Henrik Lundqvist looked human in Game 5 of the Eastern Conference Final, and as a result he was yanked in the second period of a game his team pulled even but eventually would hand back to the Montreal Canadiens.
Heading into the contest, Lundqvist was the leader in every major goaltending category, so the poor performance was surprising to say the least. Cam Talbot allowed two goals on eight shots, but it wasn't surprising considering how cold he was.
After the Blueshirts pulled within one to enter the third, many wondered if Lundqvist would come back into the game.
John Buccigross of ESPN offered this tweet, and it was met with a response from someone very familiar with Lundqvist.
Talbot played the final 20 minutes of the game, and despite the loss, Alain Vigneault made the right decision.
Even though it was a one-goal game, there was no way Lundqvist should have been put back in. He clearly was having an off night, even though the Rangers played a terrible defensive game, and putting him in a situation to surrender more goals would have made no sense.
The decision to pull Lundqvist was wise, and it should be looked at as a move that is two-pronged in nature.
After Lundqvist was pulled, the Rangers fought back and scored three goals to tie the game. Rick Nash and Chris Kreider were hard on the puck, and they did a lot of good things that should help them be successful in Game 6.
If the Rangers could have kept the game tied heading into the third period, Game 5 could have ended very differently.
It goes without saying that they didn't accomplish that, but the fact that they rebounded after Lundqvist was pulled is encouraging. Even when the Canadiens exposed Talbot, who was very cold, the Rangers continued to play with passion and fire.
The Rangers didn't go out with a whimper or with their tails between their legs; instead, they went down fighting. This shows that the move had the desired effect, and it clearly sent a message to the team.
Had the Blueshirts not responded to the benching of Lundqvist, it would be fair to say that there would be some cause for concern.
Ultimately, the Canadiens played their best game of the series, and it came during a situation in which their backs were against the wall. The series, and the Prince of Wales Trophy, now shifts to New York for Game 6 on Thursday, May 29, and Lundqvist will be in a familiar position.
As stated above, once Lundqvist was pulled, he checked out of the game. The ending of the game will make it a lot easier for him to forget the performance, but nonetheless he is in a familiar position.
In Game 6 of this year's Eastern Conference Quarterfinals, Lundqvist was pulled against the Philadelphia Flyers. In that game, Lundqvist allowed five goals on 23 shots, and three of those were on the power play.
It was a night that Lundqvist wanted to forget, and he did just that in a Game 7 that was played 24 hours later. Lundqvist was phenomenal in that game, and he stopped 26 of 27 shots to make sure the Blueshirts advanced to the next round.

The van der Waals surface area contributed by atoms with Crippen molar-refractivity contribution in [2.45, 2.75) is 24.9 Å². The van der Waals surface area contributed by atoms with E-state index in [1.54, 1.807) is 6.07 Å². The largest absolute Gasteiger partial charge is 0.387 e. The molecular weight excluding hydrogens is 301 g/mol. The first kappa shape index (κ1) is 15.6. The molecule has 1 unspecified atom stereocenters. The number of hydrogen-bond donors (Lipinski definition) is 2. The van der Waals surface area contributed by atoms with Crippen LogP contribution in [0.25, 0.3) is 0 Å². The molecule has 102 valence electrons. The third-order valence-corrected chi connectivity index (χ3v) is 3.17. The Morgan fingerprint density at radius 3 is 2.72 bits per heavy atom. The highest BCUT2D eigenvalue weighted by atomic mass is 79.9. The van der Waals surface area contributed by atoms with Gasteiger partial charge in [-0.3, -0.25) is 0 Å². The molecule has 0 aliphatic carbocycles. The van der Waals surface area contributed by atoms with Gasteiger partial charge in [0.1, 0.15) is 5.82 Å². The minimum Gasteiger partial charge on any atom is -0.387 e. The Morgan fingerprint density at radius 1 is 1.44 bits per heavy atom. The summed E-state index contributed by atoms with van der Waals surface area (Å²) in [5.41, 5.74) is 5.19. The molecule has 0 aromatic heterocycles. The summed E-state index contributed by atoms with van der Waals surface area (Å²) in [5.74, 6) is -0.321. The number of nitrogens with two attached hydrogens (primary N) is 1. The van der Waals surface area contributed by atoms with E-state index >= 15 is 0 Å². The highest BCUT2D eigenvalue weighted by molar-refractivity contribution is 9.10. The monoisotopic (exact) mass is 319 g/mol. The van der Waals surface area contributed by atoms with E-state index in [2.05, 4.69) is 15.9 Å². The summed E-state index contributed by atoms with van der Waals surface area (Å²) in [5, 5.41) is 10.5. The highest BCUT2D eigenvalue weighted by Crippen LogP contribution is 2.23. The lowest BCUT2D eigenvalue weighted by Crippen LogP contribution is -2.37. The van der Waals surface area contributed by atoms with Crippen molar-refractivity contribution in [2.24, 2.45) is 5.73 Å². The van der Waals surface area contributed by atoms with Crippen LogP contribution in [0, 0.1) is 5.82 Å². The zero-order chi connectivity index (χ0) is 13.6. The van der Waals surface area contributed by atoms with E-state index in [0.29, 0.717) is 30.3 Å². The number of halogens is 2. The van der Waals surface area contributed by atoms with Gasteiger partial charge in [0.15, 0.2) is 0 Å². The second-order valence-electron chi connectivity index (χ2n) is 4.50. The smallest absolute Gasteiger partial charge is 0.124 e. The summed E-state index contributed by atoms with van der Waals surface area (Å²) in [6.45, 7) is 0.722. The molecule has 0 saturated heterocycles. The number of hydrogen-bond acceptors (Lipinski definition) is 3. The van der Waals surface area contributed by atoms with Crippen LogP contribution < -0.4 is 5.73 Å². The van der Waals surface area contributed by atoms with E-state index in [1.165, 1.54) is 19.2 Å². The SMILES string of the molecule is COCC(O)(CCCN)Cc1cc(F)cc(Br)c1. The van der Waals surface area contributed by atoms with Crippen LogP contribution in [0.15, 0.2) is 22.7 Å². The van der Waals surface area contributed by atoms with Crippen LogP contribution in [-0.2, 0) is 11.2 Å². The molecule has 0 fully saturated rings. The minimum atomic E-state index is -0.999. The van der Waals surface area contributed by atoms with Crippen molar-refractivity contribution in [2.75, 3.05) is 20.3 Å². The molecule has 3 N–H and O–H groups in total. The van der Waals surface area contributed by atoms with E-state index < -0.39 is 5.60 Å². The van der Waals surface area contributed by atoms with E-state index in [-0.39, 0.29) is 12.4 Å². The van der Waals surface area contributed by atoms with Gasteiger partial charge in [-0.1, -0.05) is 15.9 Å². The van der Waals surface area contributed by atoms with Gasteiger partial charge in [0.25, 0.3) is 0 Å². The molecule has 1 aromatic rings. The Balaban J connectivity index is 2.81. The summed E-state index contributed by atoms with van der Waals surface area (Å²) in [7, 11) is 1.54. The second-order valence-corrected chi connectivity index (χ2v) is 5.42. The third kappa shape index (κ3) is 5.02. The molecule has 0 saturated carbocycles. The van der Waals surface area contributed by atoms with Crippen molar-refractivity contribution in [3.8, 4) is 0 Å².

This time, Lundqvist will be in a situation where the next game is only a day away, but the point still remains. Lundqvist and the Rangers also bounced back after a terrible Game 4 performance against the Pittsburgh Penguins in the Eastern Conference Semifinals, and the rest is history.
The common denominator in all of this is that Lundqvist and the Rangers have a history this year of bouncing back after bad playoff games. They will be heading home for Game 6, and the pressure will be on the Canadiens to force one more game.
The Rangers want to finish things off, but they will be heading into the game with a series lead as the home team. They will also be heading into the game with a fresh Lundqvist, and that could be the big difference-maker.
At this point the Rangers have a 3-2 series lead. What is more likely: a Lundqvist rebound in Game 6, or back-to-back wins for Dustin Tokarski?
It is easy to lean toward Lundqvist because he has a history of bouncing back. It is also worth mentioning that Tokarski had his worst game of the series. Derek Stepan's tying goal in the first period was weak, and he gave up a bad goal to Nash that kick-started the Rangers' comeback.
He made some saves late, but positionally he was all over the place, especially on Chris Kreider's tying goal in the second period.
Ultimately, the old adage remains that the fourth game is the toughest to win. The Rangers know firsthand what it is like to be down 3-1 and to win a series. Montreal is feeling good about itself, but they could be in for a letdown after expending tons of energy in a very emotional Game 5.
Game 6 is going to be Montreal's most important of the series, but the pulling of Lundqvist in Game 5 is a move that made sense, and it gives the Rangers the best chance to punch their Stanley Cup ticket.
History appears to be on the Blueshirts' side, but we will all see what happens as soon as the puck drops for Game 6 on Thursday, May 29, at 8:00 p.m. Anything can happen, but history is on the Rangers' side.
Stats via NHL.com unless noted.